I’m about to take a break and do a few laps on our rooftop pool and spa (yep, you guessed it — we came in way under budget, too, so we added some amenities, including a fun day care center to accommodate the newsroom baby boom).
After the post-fire clearing was finished, we discovered the property was much bigger than we thought, so we’re sharing the block with the new adobe Trader Joe’s, which blends beautifully with the old town ambiance.
I’m heading over for a gourmet snack now and will Tweet some star sightings. There’s George Clooney. Hi, George. Jennifer “Hunger Games” Lawrence is back with a scout planning another blockbuster movie. She told me she’s amazed at the changes since she filmed “The Burning Plain” with Kim Basinger back in 2008.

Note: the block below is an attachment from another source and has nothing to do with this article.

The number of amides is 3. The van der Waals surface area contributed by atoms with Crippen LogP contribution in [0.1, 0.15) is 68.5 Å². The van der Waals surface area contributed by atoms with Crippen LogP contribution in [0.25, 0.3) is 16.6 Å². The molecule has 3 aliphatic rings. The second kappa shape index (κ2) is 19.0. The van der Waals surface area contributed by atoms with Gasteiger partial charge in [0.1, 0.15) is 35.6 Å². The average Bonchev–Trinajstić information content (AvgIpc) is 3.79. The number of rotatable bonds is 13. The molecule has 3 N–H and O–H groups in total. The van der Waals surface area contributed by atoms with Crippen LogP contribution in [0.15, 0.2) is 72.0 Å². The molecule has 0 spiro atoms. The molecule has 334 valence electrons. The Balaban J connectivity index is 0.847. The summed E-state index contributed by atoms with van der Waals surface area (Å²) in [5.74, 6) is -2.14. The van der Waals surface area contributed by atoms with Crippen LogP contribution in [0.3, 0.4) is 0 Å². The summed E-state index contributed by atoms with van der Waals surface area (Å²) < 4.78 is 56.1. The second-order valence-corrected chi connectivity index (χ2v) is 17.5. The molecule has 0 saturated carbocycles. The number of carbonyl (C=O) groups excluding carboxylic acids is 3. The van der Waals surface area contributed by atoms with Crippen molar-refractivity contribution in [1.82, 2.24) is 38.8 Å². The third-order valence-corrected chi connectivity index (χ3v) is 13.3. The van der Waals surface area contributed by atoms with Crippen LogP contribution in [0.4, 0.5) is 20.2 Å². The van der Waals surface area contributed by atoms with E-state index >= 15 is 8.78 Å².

There are rumors that one or more of the visiting stars will be on this weekend’s maiden flight from Spaceport America, where Richard Branson recently unveiled new spaceships that will let citizen astronauts fly to the moon for lunch and be back for dinner at the elegant new Spaceport resort and golf complex. Check out Stephen Hansen’s whimsical lunar landscape show and works by other Las Cruces artists in the new Spaceport Art Center, before the exhibit goes on tour to similar centers on the moon and around the planet.
Or if you’re not in the mood for a moon dance, it’s just one hour up and down to the new Spaceport New Zealand. Leave after breakfast on Saturday, get in some deep sea fishing, visit a Maori cultural center and hop on back to meet us for margaritas in Billy’s hat and watch a New Mexico sunset. )
• • •